The European Union declared this week that sections of the UK’s Controlled Foreign Company (CFC) rules provided illegal state aid to large multinational companies.
In a press release, the European Commission announced, “the scheme unduly exempted certain multinational groups from these UK rules targeting tax avoidance,” something that is “illegal under EU State aid rules.”
More specifically, the European Commission looked at the CFC rule’s Group Financing Exemption, a mechanism designed to “partially (75%) or fully [exempt] from taxation in the UK financing income received by an offshore subsidiary from another foreign group company, even if this income is derived from UK activities or the capital being used is UK connected.”
As revealed following the investigation, the Commission determined that the Group Financing Exemption was only “partially justified,” as it “found that when financing income from a foreign group company, channelled through an offshore subsidiary, derives from UK activities,” the mechanism violated EU rules on State aid.
Source: European Commission
The investigation concluded, “the exercise required to assess to what extent the financing income of a company derives from UK activities is not particularly burdensome or complex,” which, in turn, means, “the use of a proxy rule in these cases is not justified.”
Furthermore, the Commission added, “the Group Financing Exemption does not seek to address any possible complexity related to the allocation of financing income to UK activities nor has the UK claimed it does.”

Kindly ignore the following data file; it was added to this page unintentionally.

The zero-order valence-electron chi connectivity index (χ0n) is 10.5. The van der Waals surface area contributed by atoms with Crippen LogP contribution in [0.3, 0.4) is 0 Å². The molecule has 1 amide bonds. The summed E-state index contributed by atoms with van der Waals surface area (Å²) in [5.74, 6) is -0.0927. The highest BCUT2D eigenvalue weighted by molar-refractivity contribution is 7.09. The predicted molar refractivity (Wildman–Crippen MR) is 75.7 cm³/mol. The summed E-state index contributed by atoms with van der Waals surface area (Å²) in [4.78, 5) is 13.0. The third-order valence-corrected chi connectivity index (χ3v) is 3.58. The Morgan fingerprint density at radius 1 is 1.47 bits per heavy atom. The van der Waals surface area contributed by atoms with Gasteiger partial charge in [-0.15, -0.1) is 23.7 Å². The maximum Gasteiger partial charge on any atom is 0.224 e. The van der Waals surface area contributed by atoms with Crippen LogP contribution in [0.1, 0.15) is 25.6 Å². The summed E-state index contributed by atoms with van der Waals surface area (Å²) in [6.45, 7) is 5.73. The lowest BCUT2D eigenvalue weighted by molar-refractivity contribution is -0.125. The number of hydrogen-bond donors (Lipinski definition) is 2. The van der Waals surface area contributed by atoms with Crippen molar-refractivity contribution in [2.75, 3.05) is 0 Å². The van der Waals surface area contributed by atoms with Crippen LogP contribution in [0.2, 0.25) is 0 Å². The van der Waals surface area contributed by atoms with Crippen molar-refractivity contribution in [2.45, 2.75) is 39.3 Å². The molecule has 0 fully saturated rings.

Margrethe Vestager, who serves as the European Commissioner for Competition, said: "Anti–tax avoidance rules are important to ensure that all companies pay their fair share of tax. But they must apply equally to all taxpayers. The UK gave certain multinationals a selective advantage by granting them an unjustified exemption from UK anti–tax avoidance rules. This is illegal under EU State aid rules. The UK must now recover the undue tax benefits."
Regarding the EU’s decision, an HMRC spokesperson said, “We are clear that all multinationals operating in the UK must pay their fair share of tax. Our Controlled Foreign Company rules are part of a robust package of anti-avoidance measures that prevents UK profits from being artificially diverted overseas. We will carefully consider the Commission’s decision.”
UK to Recover Illegal State Aid from Multinationals
According to the European Commission, “the UK must now recover the illegal State aid from the multinational companies that benefitted from it.”
The Commission explains: “As a matter of principle, EU State aid rules require that illegal State aid is recovered in order to remove the distortion of competition created by the aid. There are no fines under EU State aid rules and recovery does not penalise the companies in question. It simply restores equal treatment with other companies.”
So far, as reported by Bloomberg Tax, “at least 56 companies have come forward since the probe started in 2017” and have “estimated their tax liabilities at about 1.35 billion pounds ($1.76 billion).”
These include BBA Aviation, Chemring, Daily Mail & General, Diageo, Euromoney, Inchcape, London Stock Exchange, Meggitt, Smith & Nephew and WPP, all companies that have referred to this case in their accounts.
What are your thoughts on this decision by the EU? Is this yet another political move as a result of Brexit? Let us know in the comments section!